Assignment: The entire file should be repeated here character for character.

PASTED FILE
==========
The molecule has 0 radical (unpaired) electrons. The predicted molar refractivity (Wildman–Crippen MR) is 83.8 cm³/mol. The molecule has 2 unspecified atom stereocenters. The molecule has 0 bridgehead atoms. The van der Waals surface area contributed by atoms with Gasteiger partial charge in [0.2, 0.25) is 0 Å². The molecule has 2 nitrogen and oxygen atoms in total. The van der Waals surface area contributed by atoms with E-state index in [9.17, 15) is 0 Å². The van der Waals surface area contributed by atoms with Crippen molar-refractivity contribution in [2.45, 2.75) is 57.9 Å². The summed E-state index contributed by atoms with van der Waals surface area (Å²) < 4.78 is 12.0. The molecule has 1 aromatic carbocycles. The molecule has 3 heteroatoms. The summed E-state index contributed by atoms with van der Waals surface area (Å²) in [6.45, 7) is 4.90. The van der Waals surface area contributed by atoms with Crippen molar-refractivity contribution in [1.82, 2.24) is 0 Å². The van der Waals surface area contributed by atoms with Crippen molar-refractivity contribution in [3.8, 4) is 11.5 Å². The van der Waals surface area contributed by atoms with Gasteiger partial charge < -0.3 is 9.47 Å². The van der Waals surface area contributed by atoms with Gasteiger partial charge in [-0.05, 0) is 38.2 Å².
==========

The molecule has 0 radical (unpaired) electrons. The predicted molar refractivity (Wildman–Crippen MR) is 83.8 cm³/mol. The molecule has 2 unspecified atom stereocenters. The molecule has 0 bridgehead atoms. The van der Waals surface area contributed by atoms with Gasteiger partial charge in [0.2, 0.25) is 0 Å². The molecule has 2 nitrogen and oxygen atoms in total. The van der Waals surface area contributed by atoms with E-state index in [9.17, 15) is 0 Å². The van der Waals surface area contributed by atoms with Crippen molar-refractivity contribution in [2.45, 2.75) is 57.9 Å². The summed E-state index contributed by atoms with van der Waals surface area (Å²) < 4.78 is 12.0. The molecule has 1 aromatic carbocycles. The molecule has 3 heteroatoms. The summed E-state index contributed by atoms with van der Waals surface area (Å²) in [6.45, 7) is 4.90. The van der Waals surface area contributed by atoms with Crippen molar-refractivity contribution in [1.82, 2.24) is 0 Å². The van der Waals surface area contributed by atoms with Crippen molar-refractivity contribution in [3.8, 4) is 11.5 Å². The van der Waals surface area contributed by atoms with Gasteiger partial charge < -0.3 is 9.47 Å². The van der Waals surface area contributed by atoms with Gasteiger partial charge in [-0.05, 0) is 38.2 Å².